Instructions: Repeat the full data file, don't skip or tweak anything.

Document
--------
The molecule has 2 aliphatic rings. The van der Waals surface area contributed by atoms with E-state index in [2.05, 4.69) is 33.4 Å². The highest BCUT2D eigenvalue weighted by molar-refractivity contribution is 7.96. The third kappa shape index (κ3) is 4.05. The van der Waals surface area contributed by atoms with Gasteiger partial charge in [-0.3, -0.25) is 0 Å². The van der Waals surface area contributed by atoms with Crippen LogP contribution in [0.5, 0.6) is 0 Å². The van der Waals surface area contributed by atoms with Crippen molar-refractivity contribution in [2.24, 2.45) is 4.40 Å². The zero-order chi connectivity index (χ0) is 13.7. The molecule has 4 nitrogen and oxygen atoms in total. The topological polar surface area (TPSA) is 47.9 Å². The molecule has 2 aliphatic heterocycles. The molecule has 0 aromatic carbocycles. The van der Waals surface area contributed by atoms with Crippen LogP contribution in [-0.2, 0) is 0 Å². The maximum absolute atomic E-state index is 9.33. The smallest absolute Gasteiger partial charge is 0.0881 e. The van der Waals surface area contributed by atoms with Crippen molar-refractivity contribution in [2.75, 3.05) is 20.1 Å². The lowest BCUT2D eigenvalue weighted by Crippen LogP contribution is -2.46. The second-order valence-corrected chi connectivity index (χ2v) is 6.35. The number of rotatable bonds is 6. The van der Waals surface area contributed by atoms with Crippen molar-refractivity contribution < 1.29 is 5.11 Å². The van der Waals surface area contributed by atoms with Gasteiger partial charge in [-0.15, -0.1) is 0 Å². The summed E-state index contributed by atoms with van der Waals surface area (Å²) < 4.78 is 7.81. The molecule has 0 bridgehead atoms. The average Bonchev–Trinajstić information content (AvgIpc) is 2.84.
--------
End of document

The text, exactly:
The molecule has 2 aliphatic rings. The van der Waals surface area contributed by atoms with E-state index in [2.05, 4.69) is 33.4 Å². The highest BCUT2D eigenvalue weighted by molar-refractivity contribution is 7.96. The third kappa shape index (κ3) is 4.05. The van der Waals surface area contributed by atoms with Gasteiger partial charge in [-0.3, -0.25) is 0 Å². The van der Waals surface area contributed by atoms with Crippen LogP contribution in [0.5, 0.6) is 0 Å². The van der Waals surface area contributed by atoms with Crippen molar-refractivity contribution in [2.24, 2.45) is 4.40 Å². The zero-order chi connectivity index (χ0) is 13.7. The molecule has 4 nitrogen and oxygen atoms in total. The topological polar surface area (TPSA) is 47.9 Å². The molecule has 2 aliphatic heterocycles. The molecule has 0 aromatic carbocycles. The van der Waals surface area contributed by atoms with Crippen LogP contribution in [-0.2, 0) is 0 Å². The maximum absolute atomic E-state index is 9.33. The smallest absolute Gasteiger partial charge is 0.0881 e. The van der Waals surface area contributed by atoms with Crippen molar-refractivity contribution in [2.75, 3.05) is 20.1 Å². The lowest BCUT2D eigenvalue weighted by Crippen LogP contribution is -2.46. The second-order valence-corrected chi connectivity index (χ2v) is 6.35. The number of rotatable bonds is 6. The van der Waals surface area contributed by atoms with Crippen molar-refractivity contribution < 1.29 is 5.11 Å². The van der Waals surface area contributed by atoms with Gasteiger partial charge in [-0.15, -0.1) is 0 Å². The summed E-state index contributed by atoms with van der Waals surface area (Å²) < 4.78 is 7.81. The molecule has 0 bridgehead atoms. The average Bonchev–Trinajstić information content (AvgIpc) is 2.84.